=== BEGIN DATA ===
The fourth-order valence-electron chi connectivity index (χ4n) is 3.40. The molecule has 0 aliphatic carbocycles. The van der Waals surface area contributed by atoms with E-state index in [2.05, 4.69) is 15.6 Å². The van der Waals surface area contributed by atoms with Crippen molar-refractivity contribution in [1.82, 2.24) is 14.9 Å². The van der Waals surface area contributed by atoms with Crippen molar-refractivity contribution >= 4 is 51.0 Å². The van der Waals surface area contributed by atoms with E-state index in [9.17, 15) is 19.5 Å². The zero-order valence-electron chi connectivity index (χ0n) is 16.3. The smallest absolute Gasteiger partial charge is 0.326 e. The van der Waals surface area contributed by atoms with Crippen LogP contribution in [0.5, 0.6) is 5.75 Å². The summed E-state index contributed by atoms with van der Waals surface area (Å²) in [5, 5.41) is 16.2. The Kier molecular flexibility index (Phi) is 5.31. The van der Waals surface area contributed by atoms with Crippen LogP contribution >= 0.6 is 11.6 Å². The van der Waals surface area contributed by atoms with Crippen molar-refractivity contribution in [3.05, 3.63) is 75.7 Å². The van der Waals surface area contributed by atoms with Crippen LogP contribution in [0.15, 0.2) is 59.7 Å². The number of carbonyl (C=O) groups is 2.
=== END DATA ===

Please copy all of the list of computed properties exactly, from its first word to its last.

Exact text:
The fourth-order valence-electron chi connectivity index (χ4n) is 3.40. The molecule has 0 aliphatic carbocycles. The van der Waals surface area contributed by atoms with E-state index in [2.05, 4.69) is 15.6 Å². The van der Waals surface area contributed by atoms with Crippen molar-refractivity contribution in [1.82, 2.24) is 14.9 Å². The van der Waals surface area contributed by atoms with Crippen molar-refractivity contribution >= 4 is 51.0 Å². The van der Waals surface area contributed by atoms with E-state index in [9.17, 15) is 19.5 Å². The zero-order valence-electron chi connectivity index (χ0n) is 16.3. The smallest absolute Gasteiger partial charge is 0.326 e. The van der Waals surface area contributed by atoms with Crippen LogP contribution in [0.5, 0.6) is 5.75 Å². The summed E-state index contributed by atoms with van der Waals surface area (Å²) in [5, 5.41) is 16.2. The Kier molecular flexibility index (Phi) is 5.31. The van der Waals surface area contributed by atoms with Crippen LogP contribution >= 0.6 is 11.6 Å². The van der Waals surface area contributed by atoms with Crippen molar-refractivity contribution in [3.05, 3.63) is 75.7 Å². The van der Waals surface area contributed by atoms with Crippen LogP contribution in [0.15, 0.2) is 59.7 Å². The number of carbonyl (C=O) groups is 2.